It’s weird how these times can be so isolating, but also lead to connections that are sacred and real. I have met a friend of the Mermaid, one whom I have permission to name in this piece. Her name is Amanda Carr, and she is a Death Doula. Her profession is to assist and guide families through end of life care and decision making, but I suspect she is a Valkyrie in disguise. She comes to comfort fallen heroes, and prepare them for their journey home. She is one of the most interesting people I have recently met. We are blessed to have her wisdom and compassion in the midst of this adventure. She gives off the cool clarity of an honorable and noble heart, and she said something truly profound to me the other day. I asked if I could share it, and she requested that I mention this was an idea she discovered in the course of her studies that originated from the book Die Wise by Stephen Jenkinson. The thought she shared was the idea that time is non-linear, and instead of us being born and progressing toward a finite end, our movement in time is actually reversed. The moment we are born we are continually moving backward in time, toward the past. Our actions, our words, our deeds are the only thing about us that moves forward. It is the effect of our actions on others that creates our legacy. Our own journey eventually leads us towards an understanding of our ancestors, and as we age we become increasingly connected to our past. Perhaps even a past beyond our birth.
This idea resonates with me. I am always fascinated with concepts of time travel, parallel dimensions or alternate realities. The older I get the more I suspect that all possibilities are contiguous, and those worlds lie perfectly aligned with ours, but separate, like separates pages bound together in a single volume. This idea of moving backwards, of death mirroring birth, is reinforced for me as I note the care and cost it takes to die closely parallel those it takes to welcome a newborn into the world. The reactions I get when I tell people what I have been up to these past few weeks are interesting. The men are emphatic and solid in their expression that they would rather end it before becoming dependent on someone for end of life care. The women murmur condolences, but nod in understanding when I state that this is the right way to go for those that can choose. I am amazed at how many men would prefer a violent end, consider it a swift mercy rather than accept the compassionate care of letting nature take its course. To be fair, even ladies whisper that they hope it will be sooner than later and I can only shake my head. Is that wish really in the best interests of the patient, or simply an admission of how much it frightens us to witness the end of the road?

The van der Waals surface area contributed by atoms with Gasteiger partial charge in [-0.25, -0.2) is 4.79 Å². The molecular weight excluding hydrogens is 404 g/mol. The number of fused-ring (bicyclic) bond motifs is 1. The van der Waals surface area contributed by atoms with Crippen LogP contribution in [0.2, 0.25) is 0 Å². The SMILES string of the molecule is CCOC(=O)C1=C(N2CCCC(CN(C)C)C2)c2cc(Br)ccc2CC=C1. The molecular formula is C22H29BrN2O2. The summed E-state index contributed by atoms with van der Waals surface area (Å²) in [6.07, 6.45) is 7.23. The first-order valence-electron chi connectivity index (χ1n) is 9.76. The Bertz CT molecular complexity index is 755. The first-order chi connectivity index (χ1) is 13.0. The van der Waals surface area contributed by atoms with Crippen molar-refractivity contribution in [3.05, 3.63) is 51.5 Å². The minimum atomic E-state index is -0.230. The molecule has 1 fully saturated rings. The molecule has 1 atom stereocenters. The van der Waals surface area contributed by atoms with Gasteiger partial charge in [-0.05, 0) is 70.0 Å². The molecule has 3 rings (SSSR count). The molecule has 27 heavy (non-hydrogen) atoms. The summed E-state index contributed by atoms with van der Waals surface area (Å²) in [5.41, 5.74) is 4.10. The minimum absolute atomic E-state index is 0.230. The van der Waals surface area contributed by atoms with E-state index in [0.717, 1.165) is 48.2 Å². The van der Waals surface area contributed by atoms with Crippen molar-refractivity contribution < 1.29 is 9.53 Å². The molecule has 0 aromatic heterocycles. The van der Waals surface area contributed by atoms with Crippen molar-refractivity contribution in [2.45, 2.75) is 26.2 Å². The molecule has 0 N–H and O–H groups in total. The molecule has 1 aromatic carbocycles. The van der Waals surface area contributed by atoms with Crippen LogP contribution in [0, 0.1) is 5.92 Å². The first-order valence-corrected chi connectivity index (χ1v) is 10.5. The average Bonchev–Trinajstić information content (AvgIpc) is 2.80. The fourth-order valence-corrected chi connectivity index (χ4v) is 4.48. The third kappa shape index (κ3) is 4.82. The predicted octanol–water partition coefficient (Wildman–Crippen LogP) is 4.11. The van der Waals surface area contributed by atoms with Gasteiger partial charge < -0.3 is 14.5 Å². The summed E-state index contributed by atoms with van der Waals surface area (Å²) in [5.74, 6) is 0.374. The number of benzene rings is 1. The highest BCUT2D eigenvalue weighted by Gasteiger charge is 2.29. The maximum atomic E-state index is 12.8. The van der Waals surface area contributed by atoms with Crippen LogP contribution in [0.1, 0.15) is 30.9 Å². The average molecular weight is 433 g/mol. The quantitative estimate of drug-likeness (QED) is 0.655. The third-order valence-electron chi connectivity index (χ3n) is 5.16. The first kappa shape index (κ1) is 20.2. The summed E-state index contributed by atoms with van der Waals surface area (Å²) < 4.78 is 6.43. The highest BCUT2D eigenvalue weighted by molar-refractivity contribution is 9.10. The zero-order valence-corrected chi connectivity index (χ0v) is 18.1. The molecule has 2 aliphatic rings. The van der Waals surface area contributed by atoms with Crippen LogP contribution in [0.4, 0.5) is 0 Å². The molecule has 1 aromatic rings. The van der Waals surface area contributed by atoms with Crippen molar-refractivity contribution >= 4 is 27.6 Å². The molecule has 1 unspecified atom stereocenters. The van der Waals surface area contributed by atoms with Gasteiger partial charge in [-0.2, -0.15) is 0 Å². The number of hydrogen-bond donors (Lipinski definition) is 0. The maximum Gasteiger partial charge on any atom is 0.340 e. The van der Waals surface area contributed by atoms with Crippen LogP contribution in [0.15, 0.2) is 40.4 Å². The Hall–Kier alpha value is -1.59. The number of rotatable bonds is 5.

Our society is unable to accept slow death. We do not wish to participate, acknowledge what it looks like, what it takes. How a natural death gives the entire family unit the time and dignity to savor this time, to take care of personal matters in privacy, and to grieve. We are not taught about death, we do not speak of it and I can only wonder what our culture would be like if we were allowed to admit that everyone dies? Sometimes suddenly, violently, tragically, but other times slowly, in real time, with intention. As terrifying and lonely as it can be, there is also the capacity for wonder. For peace. When I am with my friends I feel as if all of the stress of my life melts away, that outside stuff is all surreal. Time slows, and we are together doing the most important thing that can be done right now. I can think of no greater honor for this gentleman than to go out like a king, surrounded by beautiful women taking care of his comfort and entertainment. With songs and scales, shields and sarcasm we create a space to laugh in the dark as we watch the tide rise. Compassion, honor and humor are the only things we have left at the end of the road. These things are free, and increase when shared. We gather to accept whatever lesson the day provides. It is good. It is enough.